Book to Film: Stardust by Neil Gaiman

There's nothing like a little fantasy book to escape the every day dreariness. 

But for a young boy named Tristran, stepping into the magical realm is nothing but a birth right. To gain his heart's desire, Tristran Thorn crossed over from Wall to Faerie in search of a falling star and what awaited him as he reached it turned out to be a feisty pale haired girl. Together they found themselves falling into treacherous paths of magical adventures.

Stardust is a dark fairy tale, with a hint of savagery as on nature’s way and a splash of fate’s subtle cruelty. The story is narrated in a straightforward manner seeped with downright irony and bleakness, the kind which leaves a lingering taste. It is a tale that won’t leave you satisfied and contented, no, it will leave you restless, pondering and searching. 

As the story, like most stories, starts in a small village with the hero being his awkward unappealing self, I cannot wait (as what happens a lot on my fantasy readings) for him to get over to fairy land and become slightly a man. The weaving of magical elements entail some things to be unexplained as if Tristran's journey is but a passing thing in fairy land (What is the fellowship about? What of the acorn that will grow into an oak that will be made into a cradle to slay the Lilim?). But I guess it’s how journeys leave us, with more questions than answers. We could not get back to people we've met along the way. 

This is the first book I read of Neil Gaiman and his version of fantasy or fairy tale has got some bite to it indeed. There's something raw and rough-around-the-edges about it. To borrow a passage in the book that aptly describes it all to me, "It is something to which I have given much thought, but about which I have come to no conclusions."

Stardust was released as a summer blockbuster in 2007 with a rooster of popular cast playing supporting characters and an unfamiliar lead. But I definitely think it worked out well for Charlie Cox as Tristan Thorn (yes, they cut 'r' somewhere there) having a totally nerdy appearance in the beginning (and the fact that his face is yet to be familiar we have less clues of what he can pull off) because the element of surprise when he was made over was just brilliant. 

Now with others, it was equally fun to watch them. Michelle Pfeiffer as the vampy witch? Oh yeah, I could tell she was enjoying her performance (especially that sultry wink in the mirror) and Robert De Niro as Captain Shakespeare sealed the whole deal (cue the Can-Can song). Capt Shakespeare wasn't in the book and how sad is that? But I don't think he would fit there anyway.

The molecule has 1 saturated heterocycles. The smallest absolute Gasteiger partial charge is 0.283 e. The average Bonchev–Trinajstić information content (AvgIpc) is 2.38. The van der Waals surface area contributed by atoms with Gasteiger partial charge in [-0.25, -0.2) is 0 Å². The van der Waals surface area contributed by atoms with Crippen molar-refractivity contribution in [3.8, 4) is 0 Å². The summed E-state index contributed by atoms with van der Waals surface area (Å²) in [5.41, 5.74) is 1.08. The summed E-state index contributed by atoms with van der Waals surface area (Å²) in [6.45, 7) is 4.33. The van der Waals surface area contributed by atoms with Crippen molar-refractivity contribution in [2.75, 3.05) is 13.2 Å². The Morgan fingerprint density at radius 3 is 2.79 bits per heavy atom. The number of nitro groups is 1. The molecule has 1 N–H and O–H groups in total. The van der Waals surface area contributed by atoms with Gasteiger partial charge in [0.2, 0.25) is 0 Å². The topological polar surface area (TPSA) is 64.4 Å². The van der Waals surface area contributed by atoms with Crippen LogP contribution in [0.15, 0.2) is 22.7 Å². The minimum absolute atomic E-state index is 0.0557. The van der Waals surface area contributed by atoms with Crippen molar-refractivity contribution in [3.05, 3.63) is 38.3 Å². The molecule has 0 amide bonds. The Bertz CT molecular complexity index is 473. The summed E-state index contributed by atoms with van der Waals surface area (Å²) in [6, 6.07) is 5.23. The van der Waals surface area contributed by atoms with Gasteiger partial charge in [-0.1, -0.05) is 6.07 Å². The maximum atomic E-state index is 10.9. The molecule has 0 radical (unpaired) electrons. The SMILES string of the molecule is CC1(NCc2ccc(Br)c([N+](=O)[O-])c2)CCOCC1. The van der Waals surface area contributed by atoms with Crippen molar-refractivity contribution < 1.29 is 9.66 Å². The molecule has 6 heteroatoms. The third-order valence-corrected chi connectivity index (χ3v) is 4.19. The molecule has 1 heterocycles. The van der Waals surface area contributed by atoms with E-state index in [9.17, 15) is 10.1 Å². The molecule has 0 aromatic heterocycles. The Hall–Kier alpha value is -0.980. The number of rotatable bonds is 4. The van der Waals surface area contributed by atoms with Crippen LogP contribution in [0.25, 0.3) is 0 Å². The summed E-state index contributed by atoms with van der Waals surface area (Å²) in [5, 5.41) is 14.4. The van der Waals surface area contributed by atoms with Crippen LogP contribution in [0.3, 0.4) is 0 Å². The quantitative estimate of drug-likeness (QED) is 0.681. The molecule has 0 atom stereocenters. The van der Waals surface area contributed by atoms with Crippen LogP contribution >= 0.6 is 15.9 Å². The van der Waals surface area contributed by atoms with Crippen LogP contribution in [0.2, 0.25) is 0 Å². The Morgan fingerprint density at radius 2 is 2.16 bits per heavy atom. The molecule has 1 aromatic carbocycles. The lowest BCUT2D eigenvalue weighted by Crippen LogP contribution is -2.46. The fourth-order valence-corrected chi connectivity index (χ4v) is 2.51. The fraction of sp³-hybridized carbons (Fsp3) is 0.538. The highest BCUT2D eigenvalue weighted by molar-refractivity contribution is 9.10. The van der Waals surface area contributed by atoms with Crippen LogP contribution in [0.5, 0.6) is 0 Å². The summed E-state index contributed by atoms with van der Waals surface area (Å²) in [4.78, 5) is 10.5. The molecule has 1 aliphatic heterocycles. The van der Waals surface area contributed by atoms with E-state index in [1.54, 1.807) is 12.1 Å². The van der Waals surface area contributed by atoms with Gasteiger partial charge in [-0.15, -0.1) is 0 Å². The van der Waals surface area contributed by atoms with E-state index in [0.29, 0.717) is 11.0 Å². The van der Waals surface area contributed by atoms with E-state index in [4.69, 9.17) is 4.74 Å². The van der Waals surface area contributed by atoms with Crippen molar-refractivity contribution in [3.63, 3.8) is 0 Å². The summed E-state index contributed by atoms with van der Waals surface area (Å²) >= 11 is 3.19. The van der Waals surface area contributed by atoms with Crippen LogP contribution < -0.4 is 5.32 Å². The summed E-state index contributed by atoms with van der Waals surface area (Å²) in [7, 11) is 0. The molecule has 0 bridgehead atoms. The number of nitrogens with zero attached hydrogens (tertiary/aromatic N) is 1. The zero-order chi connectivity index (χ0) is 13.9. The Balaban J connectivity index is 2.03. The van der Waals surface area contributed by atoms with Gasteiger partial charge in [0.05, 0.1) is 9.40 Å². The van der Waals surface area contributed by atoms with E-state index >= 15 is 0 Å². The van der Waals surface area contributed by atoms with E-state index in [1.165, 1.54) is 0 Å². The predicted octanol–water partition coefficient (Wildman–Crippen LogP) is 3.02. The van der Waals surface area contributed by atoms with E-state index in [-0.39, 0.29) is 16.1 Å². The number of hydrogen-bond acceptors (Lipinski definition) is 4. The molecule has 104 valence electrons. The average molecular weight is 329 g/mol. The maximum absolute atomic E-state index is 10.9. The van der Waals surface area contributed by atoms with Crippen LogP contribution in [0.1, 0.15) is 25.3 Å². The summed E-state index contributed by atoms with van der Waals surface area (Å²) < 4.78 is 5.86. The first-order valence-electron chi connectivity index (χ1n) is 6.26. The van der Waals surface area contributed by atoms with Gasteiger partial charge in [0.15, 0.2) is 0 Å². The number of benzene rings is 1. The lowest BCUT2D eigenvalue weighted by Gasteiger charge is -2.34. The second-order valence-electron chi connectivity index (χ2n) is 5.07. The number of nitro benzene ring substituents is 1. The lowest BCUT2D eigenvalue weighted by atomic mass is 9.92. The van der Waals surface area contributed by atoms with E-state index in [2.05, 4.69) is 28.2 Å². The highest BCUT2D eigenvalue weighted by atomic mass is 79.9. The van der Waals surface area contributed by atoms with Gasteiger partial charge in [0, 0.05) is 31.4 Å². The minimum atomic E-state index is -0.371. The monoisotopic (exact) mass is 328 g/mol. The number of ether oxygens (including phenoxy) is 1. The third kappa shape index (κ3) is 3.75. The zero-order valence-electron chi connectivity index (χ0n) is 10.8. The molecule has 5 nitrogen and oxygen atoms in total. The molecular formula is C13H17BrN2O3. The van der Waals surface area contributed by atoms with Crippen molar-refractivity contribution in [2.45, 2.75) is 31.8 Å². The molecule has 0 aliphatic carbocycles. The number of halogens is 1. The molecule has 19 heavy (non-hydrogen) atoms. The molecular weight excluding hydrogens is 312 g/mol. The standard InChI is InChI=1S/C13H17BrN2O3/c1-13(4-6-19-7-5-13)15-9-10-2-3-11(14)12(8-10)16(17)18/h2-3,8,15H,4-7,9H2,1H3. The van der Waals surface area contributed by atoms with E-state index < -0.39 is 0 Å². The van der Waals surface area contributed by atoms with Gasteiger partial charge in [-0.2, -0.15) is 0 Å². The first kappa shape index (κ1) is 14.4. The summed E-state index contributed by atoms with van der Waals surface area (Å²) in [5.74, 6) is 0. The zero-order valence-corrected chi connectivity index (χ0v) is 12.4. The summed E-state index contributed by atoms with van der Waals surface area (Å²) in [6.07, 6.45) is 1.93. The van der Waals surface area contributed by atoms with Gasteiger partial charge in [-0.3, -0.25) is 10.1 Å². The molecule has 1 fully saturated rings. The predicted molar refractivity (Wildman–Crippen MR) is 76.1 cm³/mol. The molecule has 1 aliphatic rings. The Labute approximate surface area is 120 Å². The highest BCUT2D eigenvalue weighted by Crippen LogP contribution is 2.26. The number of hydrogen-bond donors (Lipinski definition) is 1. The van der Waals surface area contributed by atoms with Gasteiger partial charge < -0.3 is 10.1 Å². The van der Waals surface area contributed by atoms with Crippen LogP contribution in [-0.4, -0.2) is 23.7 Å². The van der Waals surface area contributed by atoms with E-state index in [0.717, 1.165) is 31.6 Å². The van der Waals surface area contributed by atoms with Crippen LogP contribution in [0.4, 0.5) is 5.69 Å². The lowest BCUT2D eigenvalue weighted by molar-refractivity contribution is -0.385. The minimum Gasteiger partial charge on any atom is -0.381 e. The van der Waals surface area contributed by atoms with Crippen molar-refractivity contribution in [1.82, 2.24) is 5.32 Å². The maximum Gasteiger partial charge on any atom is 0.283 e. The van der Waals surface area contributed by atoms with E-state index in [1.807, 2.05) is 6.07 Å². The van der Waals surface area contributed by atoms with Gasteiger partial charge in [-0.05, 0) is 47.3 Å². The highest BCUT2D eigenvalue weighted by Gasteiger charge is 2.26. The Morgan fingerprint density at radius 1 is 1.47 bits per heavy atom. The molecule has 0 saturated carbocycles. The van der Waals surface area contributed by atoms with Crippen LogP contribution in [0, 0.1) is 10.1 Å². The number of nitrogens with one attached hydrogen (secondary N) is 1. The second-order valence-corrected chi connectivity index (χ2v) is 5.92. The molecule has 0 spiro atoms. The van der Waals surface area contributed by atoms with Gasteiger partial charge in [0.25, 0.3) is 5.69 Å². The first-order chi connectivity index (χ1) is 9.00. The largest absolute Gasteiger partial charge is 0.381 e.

I loved the film! It was a bunch of every thing you'd like in a fairy tale, all together. There's such a huge humor on it, poignant romance to fill our hearts, the fights scenes quite cool, and the scenery and costumes were fantastic. The Lords of Stormhold, ghosts and live men, were great scene-stealers, the actors playing them read like a 'who's who' of Britain. Septimus, played by Mark Strong, is cutting out a very fine dark figure.

The screenplay is well-written, wrapping up nicely and giving everyone whatever they deserved in the end. It geared more for the 'happily ever after' route, almost literally. In the end, I am left feeling lighthearted and contented, with a definite conclusion.

Book Summary:

Hopelessly crossed in love, a boy of half-fairy parentage leaves his mundane Victorian-English village on a quest for a fallen star in the magical realm. The star proves to be an attractive woman with a hot temper, who plunges with our hero into adventures featuring witches, the lion and the unicorn, plotting elf-lords, ships that sail the sky, magical transformations, curses whose effects rebound, binding conditions with hidden loopholes and all the rest. (see)

Book Title: Stardust

Author: Neil Gaiman
Genre: Fantasy, Young Adult, Romance
Published: 2006 Paperback 
Publisher: William Morrow
Rating: ♨♨♨  (4 cups - A dark fairy tale without the fluff. The title, although magical enough, is like a double-edged sword. Strangely enough, I feel more the detached presence of the narrator, indifferent to the fates of the characters. But as a work of Neil Gaiman, well worth the read.)

Film Title: Stardust
Director: Matthew Vaughn
Cast: Charlie Cox, Claire Danes, Sienna Miller, Michelle Pfeiffer, Mark Strong, Robert De Niro
Release Date: 2007
Rating ♨♨♨♨♨ ( 5 cups - A solid fantasy film with everything you could expect of a good fairy tale with endearing characters, magic, romance, adventure, fighting and humor. Captain Shakespeare is enough not to miss this one out.)

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